Saint Vitus the Band Talk About Playing Saint Vitus the Venue


On Tuesday night, for the first time, the quintessential doom metal band Saint Vitus is playing the venue Saint Vitus in Brooklyn. For those not acquainted with the band or with the bar, this probably just sounds confusing. But for fans of both, it’s a really huge deal.

The venue Saint Vitus is a little more than one year old; the co-owners named it after the band, who in the ’80s pioneered the now-classic doom sound with down-tuned guitar and unhurried stoner pace. (The band took their name from a Black Sabbath song, so the bar’s name pays homage to that, as well.)

Over the past year, Saint Vitus the venue has quickly become a metalhead hangout and has hosted countless shows, from local acts to national tours. But Saint Vitus performing for the first time at the bar that bears their name promises to be the most significant event yet. In fact, it’s already sold out.

Founding Saint Vitus guitarist Dave Chandler spoke to us from his home in New Orleans prior to the launch of this tour. He even gave us the scoop on the whereabouts of the untraceable original vocalist, Scott Reagers.

Many people refer to Saint Vitus as the first doom metal
band, but a lot of bands today balk at the word “doom.” What are your
feelings on that classification?

That’s just something the media slapped onto everyone. The first doom
band obviously was Sabbath. And then in the early days there was us and
Pentagram and Trouble and Witchfinder General, but no one knew about
each other, so we all thought we were on our own. But we had never heard
of [doom], ever. We never thought of it until the second tour we did of
Europe in 1989, and the posters said “Godfathers of Doom.” I asked the
record company, “What is doom?” And they said, “That’s what you play.”

I don’t really care if they’re going to call us doom, but I could
understand how now it’s almost becoming cliché, which is sad, because it
was like a super-underground thing. Then, in the 20 years we were gone,
it got big, which was good, but now I’ve met quite a few bands who say:
“We don’t like to be called doom. We want to be called metal.” Well,
whatever, man. The media’s going to call you what they’re going to call
you, and you really can’t do anything about it.

You’re touring with Scott Weinrich on vocals — the Born Too Late lineup. But your earliest albums had Scott Reagers singing. Where is he these days?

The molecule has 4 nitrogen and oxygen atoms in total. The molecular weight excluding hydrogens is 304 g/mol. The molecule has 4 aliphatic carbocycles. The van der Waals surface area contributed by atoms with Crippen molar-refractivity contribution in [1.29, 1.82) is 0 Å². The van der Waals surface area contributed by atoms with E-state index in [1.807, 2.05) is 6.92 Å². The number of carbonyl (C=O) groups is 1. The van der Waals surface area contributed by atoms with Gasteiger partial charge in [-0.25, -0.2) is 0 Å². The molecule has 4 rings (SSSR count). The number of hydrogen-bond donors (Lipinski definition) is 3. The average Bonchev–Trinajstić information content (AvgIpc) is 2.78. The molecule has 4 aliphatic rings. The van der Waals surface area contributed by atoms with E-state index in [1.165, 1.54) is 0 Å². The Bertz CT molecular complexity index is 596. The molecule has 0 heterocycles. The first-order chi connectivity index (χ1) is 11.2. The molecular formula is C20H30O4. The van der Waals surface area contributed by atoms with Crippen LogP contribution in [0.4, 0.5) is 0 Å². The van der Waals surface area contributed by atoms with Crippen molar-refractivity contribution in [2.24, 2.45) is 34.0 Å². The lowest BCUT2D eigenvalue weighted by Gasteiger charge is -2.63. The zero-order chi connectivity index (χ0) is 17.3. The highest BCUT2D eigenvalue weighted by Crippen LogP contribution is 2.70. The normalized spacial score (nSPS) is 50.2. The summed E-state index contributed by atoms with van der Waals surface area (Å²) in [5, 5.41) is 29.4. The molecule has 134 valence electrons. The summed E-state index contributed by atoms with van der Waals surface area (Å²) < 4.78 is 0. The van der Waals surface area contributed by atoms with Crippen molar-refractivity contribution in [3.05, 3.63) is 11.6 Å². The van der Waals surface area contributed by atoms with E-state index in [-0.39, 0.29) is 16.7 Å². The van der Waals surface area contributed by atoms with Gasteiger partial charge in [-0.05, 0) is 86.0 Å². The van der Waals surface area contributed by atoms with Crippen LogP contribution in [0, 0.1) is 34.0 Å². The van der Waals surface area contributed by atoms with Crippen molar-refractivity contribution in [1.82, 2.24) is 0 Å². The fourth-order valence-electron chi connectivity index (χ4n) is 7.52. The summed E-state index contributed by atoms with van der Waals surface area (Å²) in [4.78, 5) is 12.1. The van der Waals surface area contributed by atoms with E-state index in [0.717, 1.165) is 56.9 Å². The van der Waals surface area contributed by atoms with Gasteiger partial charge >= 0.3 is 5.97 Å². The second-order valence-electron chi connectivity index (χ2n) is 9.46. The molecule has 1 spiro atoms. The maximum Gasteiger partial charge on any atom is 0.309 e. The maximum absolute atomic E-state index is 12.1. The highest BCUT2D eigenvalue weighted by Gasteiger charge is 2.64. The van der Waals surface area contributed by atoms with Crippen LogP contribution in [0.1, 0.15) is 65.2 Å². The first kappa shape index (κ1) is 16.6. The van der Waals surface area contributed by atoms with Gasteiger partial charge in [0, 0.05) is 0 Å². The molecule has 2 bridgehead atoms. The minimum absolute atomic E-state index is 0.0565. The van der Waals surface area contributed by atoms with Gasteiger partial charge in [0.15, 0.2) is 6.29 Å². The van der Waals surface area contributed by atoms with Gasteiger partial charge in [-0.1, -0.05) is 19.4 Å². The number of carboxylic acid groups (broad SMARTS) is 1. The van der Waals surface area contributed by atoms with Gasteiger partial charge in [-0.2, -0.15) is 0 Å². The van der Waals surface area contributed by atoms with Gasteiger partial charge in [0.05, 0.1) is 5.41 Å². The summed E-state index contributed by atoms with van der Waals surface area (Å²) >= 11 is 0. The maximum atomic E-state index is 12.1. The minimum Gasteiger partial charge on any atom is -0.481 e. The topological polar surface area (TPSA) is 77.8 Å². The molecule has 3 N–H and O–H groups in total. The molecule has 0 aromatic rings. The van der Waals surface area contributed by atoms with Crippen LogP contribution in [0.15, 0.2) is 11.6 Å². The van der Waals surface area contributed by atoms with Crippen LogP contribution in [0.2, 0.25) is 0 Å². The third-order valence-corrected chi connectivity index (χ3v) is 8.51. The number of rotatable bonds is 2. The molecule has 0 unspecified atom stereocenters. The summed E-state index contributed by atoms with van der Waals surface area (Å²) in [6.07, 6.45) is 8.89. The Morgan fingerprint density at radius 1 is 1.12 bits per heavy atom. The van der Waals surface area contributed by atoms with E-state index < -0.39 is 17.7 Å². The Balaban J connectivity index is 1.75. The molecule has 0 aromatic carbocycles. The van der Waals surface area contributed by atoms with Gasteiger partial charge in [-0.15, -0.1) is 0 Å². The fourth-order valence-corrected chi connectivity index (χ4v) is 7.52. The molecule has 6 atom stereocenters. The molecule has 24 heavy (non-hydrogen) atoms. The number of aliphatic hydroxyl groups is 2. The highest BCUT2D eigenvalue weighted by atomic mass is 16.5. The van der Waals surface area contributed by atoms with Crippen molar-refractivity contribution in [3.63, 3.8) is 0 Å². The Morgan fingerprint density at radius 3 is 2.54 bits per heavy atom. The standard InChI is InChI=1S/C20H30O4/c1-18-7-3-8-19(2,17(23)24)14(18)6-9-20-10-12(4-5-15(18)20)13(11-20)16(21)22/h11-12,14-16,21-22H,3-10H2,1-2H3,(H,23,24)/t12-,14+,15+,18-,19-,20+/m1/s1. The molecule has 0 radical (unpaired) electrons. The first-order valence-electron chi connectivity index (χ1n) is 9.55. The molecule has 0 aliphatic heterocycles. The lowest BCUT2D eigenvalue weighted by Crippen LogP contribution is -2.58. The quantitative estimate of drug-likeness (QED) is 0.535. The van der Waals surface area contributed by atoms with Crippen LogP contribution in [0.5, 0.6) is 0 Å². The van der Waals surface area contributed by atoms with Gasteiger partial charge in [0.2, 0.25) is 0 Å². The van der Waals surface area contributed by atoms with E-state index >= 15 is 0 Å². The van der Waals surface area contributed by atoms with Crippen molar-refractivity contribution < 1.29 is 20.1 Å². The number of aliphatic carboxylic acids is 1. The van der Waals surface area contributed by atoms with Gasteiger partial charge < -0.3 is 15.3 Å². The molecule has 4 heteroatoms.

We keep in touch with him. Mark [Adams] does more than me because
they both live in California. . . . [Scott Reagers] works at a company, and
he repairs their machines. I guess that’s the best way to say it. And
when he needs extra money, he does a bartending job.

He’s not with his wife anymore, and his kids are all grown, but he has a new little kid with a new girl.


Why does he seem reclusive? There’s hardly anything about him online.

If he’s still the same way he was, he doesn’t like stuff like that.
So he would never, ever be on a Facebook or a Myspace. There’s like no
way. When he was raising his kids with his wife, they weren’t even
allowed to watch TV. They homeschooled. So there’s no way he’s going to
get into the, quote, social network, unquote.

The first Saint Vitus album, from 1984, is considered a classic now. It’s our favorite of yours.

The first one is actually a live album. We played it live in the
studio, no overdubs, no nothing. Just like practice. We had no time. We
had, like 24 hours. We just went into this weird, giant
warehouse and put blockades between the amps and just played it exactly
like rehearsal.

How many takes did you do of each song?

One. . . . At that time, we were practicing like five days a week. The
only thing we had to do over was the one mistake on “The Psychopath,” or
something, and someone had to pop in a note.

How did the Saint Vitus at Saint Vitus show come about?

A mutual friend. . . . She lives right there [by the bar]. And she goes:
“Yeah, they named it after you guys. They would love you guys to play
there.” So I told my manager [to] talk to the booking agent, and tell
them. . . . I want to play there. He called them, and they said yes. So
it’s going to be Saint Vitus at Saint Vitus. I think that’s going to be
really cool.

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